If you’ve been keeping up on news, you’ll be aware that President Trump is pretty determined to remove the 14th Amendment which deals with many things, but the biggest is birth right citizenship. I’ve read both sides of this argument, but one thing has not been addressed.
Conservatives are defining a citizen as someone who has all the legal rights and duties bestowed upon them by the US Government; they can vote, they can serve jury duty, they can be drafted into the military (should we ever bring that horrid thing back). I have concerns over this definition of a citizen. I worry it will harm actual citizens, not just babies of people in this country illegally.
Why? Because using that definition, the overcrowded prisons at both the federal and state level may become full of people who aren’t citizens. If you have a felony conviction, you cannot vote, you cannot serve on a jury, and you cannot serve in the military. You have to get a dispensation letter to get those rights back after you are released from prison or probation. Yep, probation for felonies count too.
Things that are felonies in my state: being more than $500 behind on child support payments. Driving under the influence of medications such as opiates, Lyrica, muscle relaxers, etc. Even if you do not have an accident and you just get pulled over, you can and most likely will be charged with felony Driving Under the Influence which carries a much stiffer penalty than driving under the influence of alcohol. I know because I was nearly arrested at 20 for having a 1 person vehicle incident, I went off the road into a field thanks to having painful heart contractions after taking some Imitrix and trying to drive the 30 miles home from work, thankfully the sheriff that showed up had a family member with migraines and took pity on me, no ticket, just a verbal warning to go look at the DUI statute at both the state and county level.
Anyway, with the removal of the 14th amendment, people convicted of felonies may not qualify as citizens anymore, what happens to their kids? Especially if both parents have been convicted of a felony at a previous time? If neither parent petitions to get their rights back, the kids may not be citizens. I know that sounds crazy, but I have a cousin who has served 6 months in prison for not paying child support and the kid he didn’t pay child support on, well the mother had been convicted of felony drunk driving when she was 22, after wrapping her car around a telephone pole.
These non-citizens and their children would have no where to go. It isn’t like they were born in Mexico and crossed illegally, they were born here, and they just made some bad choices in life. And before you go “oh the government would never do that” we are talking about a government that took away the lives of it’s own citizens with Japanese heritage during WWII and stuck them in camps, for years. Our government does occasionally lose it’s mind and do things no one ever thought it would, so no I don’t have a ton of faith that our government would not remove the label of citizen from it’s undesirable citizens.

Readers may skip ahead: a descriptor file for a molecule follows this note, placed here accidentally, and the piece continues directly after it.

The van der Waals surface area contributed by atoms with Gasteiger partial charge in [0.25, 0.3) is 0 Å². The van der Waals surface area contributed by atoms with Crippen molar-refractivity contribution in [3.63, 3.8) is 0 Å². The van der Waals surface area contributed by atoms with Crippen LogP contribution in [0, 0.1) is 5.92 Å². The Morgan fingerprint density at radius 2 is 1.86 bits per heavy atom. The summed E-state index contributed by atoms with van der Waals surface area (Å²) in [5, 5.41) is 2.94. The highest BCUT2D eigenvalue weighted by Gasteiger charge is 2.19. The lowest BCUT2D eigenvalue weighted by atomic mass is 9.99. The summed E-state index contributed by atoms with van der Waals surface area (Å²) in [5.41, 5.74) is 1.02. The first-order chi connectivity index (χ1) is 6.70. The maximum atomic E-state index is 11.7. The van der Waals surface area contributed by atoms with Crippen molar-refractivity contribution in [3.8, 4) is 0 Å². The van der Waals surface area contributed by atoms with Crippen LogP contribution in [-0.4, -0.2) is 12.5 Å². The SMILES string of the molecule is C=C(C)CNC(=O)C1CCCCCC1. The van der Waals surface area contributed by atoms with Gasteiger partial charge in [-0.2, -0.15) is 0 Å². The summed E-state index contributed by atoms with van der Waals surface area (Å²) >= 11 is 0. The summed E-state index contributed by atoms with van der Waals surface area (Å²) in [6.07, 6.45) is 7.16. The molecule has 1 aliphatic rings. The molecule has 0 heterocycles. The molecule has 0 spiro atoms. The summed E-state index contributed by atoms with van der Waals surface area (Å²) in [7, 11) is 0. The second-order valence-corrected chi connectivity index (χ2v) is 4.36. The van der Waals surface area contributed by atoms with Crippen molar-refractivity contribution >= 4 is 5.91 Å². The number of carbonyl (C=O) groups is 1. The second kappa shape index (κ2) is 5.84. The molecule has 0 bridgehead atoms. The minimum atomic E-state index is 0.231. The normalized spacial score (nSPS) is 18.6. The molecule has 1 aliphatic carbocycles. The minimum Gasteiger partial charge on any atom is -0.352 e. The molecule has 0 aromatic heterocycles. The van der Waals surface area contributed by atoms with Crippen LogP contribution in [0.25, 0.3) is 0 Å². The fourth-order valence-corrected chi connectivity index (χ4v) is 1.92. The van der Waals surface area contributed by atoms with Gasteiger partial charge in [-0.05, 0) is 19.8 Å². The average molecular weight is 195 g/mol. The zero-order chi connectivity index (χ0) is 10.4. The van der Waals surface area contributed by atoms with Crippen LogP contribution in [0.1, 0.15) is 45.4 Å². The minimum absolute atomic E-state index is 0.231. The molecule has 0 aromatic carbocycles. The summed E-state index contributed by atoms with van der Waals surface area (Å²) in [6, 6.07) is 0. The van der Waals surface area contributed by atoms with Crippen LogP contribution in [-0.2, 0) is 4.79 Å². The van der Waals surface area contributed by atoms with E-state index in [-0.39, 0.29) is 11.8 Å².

And before you say “that wouldn’t affect me, I don’t care,” nearly all drug related offenses are felonies. I know you just said “I don’t do drugs,” but would you be willing to bet your life on it that someone in your family doesn’t do them? Or that you will never mess up, like I did in 2000, and do something stupid that could be a felony? The answer to that is probably no.
Also, the 14th amendment isn’t just about citizenship. The amendment was created to protect the freedoms of freed slaves after the civil war. It was used to end segregation in Brown v. the Board of Education. So without the 14th amendment does Brown v. the Board of Education still stand? I’m not sure it does. It was also used in the arguments for Roe v. Wade and like Brown v. the Board of Education, I’m not sure either supreme court decision can stand with the removal of the 14th amendment.
Everyone is talking about this strange decision to try to override the 14th Amendment as just an end to birth right citizenship, but the 14th is about so much more. There’s even a bit about due process and illegal search and seizure written into it.
My concerns aren’t immigrant related, my concerns are related to citizens, people like you and me that may find themselves severely impacted once we remove the protections of the 14th amendment will we go back to marginalizing some of our citizens? Remember what I said about the internment camps of US citizens of Japanese decent during WWII? Everyone said it couldn’t and wouldn’t happen, but it did. And the government seized their assets, money and property, most of them had to start over when they were released and why? Because their parents or grandparents were from Japan or one of their parents or grandparents was from Japan. Meaning I don’t trust the government to not revert to things like segregation.
It always scares me when people are willing to give up their rights and protections via the removal of amendments, all of which do not deal with a single item of legislature. There are always extra things written into them, which is why it’s always a battle to pass an amendment. Most people look at the 14th Amendment and see only that it might stem illegal immigration, but the law of unintended consequences also applies. If history has taught us anything, it’s that our government will do what it considers best for itself, which isn’t always what’s best for it’s citizens. If it did, the average US senator would not make $174,000 per year ($174,000 x 100 – 1.74 million in salaries for people that spend half their time at work raising money for re-election – that is crazy in my opinion).
The only safe guard, is that amendments theoretically cannot be removed via executive order. Which is good, because as I said, the law of unintended consequences will apply when we start removing the amendments that safe guard our citizens.